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Lo Blacklock, a writer for a travel magazine is your classic “can we trust everything she sees” narrator. Following the usual formula of a heavy drinker while on medication, sleep deprived, as well as recently traumatized by a break in, Lo is… well, at a low point. Ba dum chhhhh. Anyways, very shortly after the break in happened, Lo sets sail aboard a luxury “cruise ship” that’s more like a yacht as a fill in for her boss on maternity leave.

The Aurora is welcoming a select few in the travel industry to board for a week, sailing around Norway, to get the hype built for their launch. The surroundings are swanky and the guests are even more posh – ranging from photographers to heiresses as well as journalists and models. This is a big break for Lo and, while she should be networking her little butt off, she ends up investigating a murder that she only heard, instead.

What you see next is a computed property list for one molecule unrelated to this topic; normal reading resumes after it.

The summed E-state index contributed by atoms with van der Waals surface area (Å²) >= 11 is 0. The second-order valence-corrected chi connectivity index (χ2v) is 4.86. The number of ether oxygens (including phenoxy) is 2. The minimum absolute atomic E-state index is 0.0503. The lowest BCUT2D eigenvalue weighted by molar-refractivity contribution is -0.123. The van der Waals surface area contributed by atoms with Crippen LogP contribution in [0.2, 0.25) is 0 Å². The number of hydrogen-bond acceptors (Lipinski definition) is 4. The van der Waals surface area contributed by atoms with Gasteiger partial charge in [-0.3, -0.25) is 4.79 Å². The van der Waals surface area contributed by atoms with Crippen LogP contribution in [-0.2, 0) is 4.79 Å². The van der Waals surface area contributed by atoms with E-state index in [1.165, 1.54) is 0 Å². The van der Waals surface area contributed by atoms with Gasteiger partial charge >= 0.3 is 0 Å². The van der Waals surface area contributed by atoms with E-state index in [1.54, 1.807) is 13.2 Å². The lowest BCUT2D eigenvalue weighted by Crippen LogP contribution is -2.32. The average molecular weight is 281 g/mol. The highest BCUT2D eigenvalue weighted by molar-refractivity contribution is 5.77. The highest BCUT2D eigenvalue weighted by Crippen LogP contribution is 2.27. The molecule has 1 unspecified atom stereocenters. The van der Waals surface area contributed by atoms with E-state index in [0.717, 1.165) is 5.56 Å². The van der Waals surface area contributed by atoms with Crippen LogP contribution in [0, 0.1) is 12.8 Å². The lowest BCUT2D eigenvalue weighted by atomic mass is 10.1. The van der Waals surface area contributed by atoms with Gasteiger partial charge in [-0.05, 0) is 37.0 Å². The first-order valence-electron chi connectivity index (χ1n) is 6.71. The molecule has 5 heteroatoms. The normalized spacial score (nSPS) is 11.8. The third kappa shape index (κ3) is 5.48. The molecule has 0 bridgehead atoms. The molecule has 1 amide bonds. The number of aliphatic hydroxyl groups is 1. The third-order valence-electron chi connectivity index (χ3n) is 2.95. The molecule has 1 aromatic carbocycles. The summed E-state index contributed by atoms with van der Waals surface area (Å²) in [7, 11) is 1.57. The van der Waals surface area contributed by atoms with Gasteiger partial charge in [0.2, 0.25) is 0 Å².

Enter The Woman In Cabin 10, a cabin that was supposed to be empty.  Lo spoke with the tenant one time after knocking on her door to borrow a tube of mascara and didn’t see her again that night at dinner. A dinner that she ended up getting WASTED at, by the way. So, who’s to say that what she saw was accurate when she claimed she saw a bloody smear on the glass divider on her balcony once she was back in her room? Or heard a huge splash that sounded like a body falling overboard?

The whodoneit begins, as Lo questions all of the staff with the help of the head of security and prying into just what the guests were up to after the dinner party. No one has seen the woman who she saw in the cabin and absolutely no one is ruled out as a suspect. Filled with red herrings and hidden intentions, will the murder get solved or remain a mystery at sea? Read The Woman In Cabin Ten to find out!